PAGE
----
Saturday, February 16, 2008

Future transit oriented development + BART to Warm Springs appears on track

Type: Medium to High density Mixed Use
Status: Under Development
Location: Fremont, California
Acreage: 30
Units: 550
Development Team:
Morley Bros., Riding Group, and Sobrato Development Companies
The Morley Bros. are developing 550 homes and retail, and working
with nearby property owners to master plan a true mixed use transit
oriented development totaling 2,000 homes and 100,000 square feet
of commercial/retail near the future BART Warms Springs station.
Construction on BART's extension to Warm Springs could start early next year, now that the funding gap has been significantly closed, officials said.

The Alameda County Congestion Management Authority will vote later this month to allocate $100 million toward the 5.4-mile extension.

In return for the allocation —

$15 million more than the agency first proposed — Fremont has pledged to devote $60 million of its future state transportation funds toward the Warm Springs extension.

The combined $160 million would significantly close the project's

$225 million shortfall. The remaining $65 million could come from state infrastructure bonds approved by voters last year, city officials said.

"BART to Warm Springs is closer to reality right now that it's ever been," Councilmember Bob Wieckowski said. He was in Washington, D.C., last week lobbying Bay Area representatives for an extra $30 million to cover expected cost overruns.

The $747 million project, which will extend BART south to the area near the New United Motor Manufacturing Inc. plant, has been one of Fremont's top transit priorities for decades.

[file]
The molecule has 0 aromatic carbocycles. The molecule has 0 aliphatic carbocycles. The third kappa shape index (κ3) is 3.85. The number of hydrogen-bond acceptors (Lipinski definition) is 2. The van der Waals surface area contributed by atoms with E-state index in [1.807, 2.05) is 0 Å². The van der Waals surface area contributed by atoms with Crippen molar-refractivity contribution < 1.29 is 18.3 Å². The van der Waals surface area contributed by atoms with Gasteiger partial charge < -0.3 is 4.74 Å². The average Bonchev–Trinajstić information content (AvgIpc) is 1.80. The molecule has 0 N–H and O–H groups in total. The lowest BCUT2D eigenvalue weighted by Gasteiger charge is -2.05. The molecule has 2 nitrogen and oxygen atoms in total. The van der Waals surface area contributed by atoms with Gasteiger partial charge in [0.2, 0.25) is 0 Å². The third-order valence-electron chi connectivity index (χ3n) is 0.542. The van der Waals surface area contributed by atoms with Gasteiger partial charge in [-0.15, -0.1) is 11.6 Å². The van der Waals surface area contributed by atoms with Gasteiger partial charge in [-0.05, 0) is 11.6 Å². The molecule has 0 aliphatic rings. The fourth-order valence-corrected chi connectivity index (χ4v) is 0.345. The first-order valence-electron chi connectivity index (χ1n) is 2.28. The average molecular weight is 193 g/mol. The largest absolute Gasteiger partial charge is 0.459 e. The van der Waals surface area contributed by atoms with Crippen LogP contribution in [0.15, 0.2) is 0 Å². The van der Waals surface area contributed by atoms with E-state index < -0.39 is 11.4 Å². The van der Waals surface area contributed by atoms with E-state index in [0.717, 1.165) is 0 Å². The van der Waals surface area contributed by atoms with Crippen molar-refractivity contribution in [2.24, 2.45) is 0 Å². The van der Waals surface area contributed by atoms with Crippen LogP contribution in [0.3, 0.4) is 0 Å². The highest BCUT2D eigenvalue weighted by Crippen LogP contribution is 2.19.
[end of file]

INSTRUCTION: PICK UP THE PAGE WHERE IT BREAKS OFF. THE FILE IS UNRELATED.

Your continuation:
A new station in Warm Springs — and possibly one in Irvington — potentially relieves traffic on Interstates 880 and 680, opens up new development opportunities around the stations and sets the stage for extending BART service to San Jose.

Although the proposed $160 million doesn't completely close the funding gap, BART Director Tom Blalock said it should be enough to start construction.

BART, he added, is eager to start work early next year on the first stage: a train tunnel under Stevenson Boulevard and Central Park.

Cost estimates are expected to rise by $35 million for every year the project is delayed.

The Congestion Management Agency's proposed allocation, which was approved in principle earlier this month, is part of an update to the 25-year Countywide Transportation Plan. Updates are made every four years, so had the BART project not been fundedthis year, it likely would have been shelved, officials said.

Fremont's $60 million share amounts to nearly three-quarters of the $85 million in state transportation money it anticipates receiving during the next quarter century.

Assemblyman Alberto Torrico, D-Newark, is working on legislation that would allow the county to issue bonds in order to spend the money right away, Wieckowski said.

The extension tentatively is scheduled for completion in 2013.

With most of Fremont's transportation money going to the BART project, Wieckowski said there inevitably will be less money available for major road projects.

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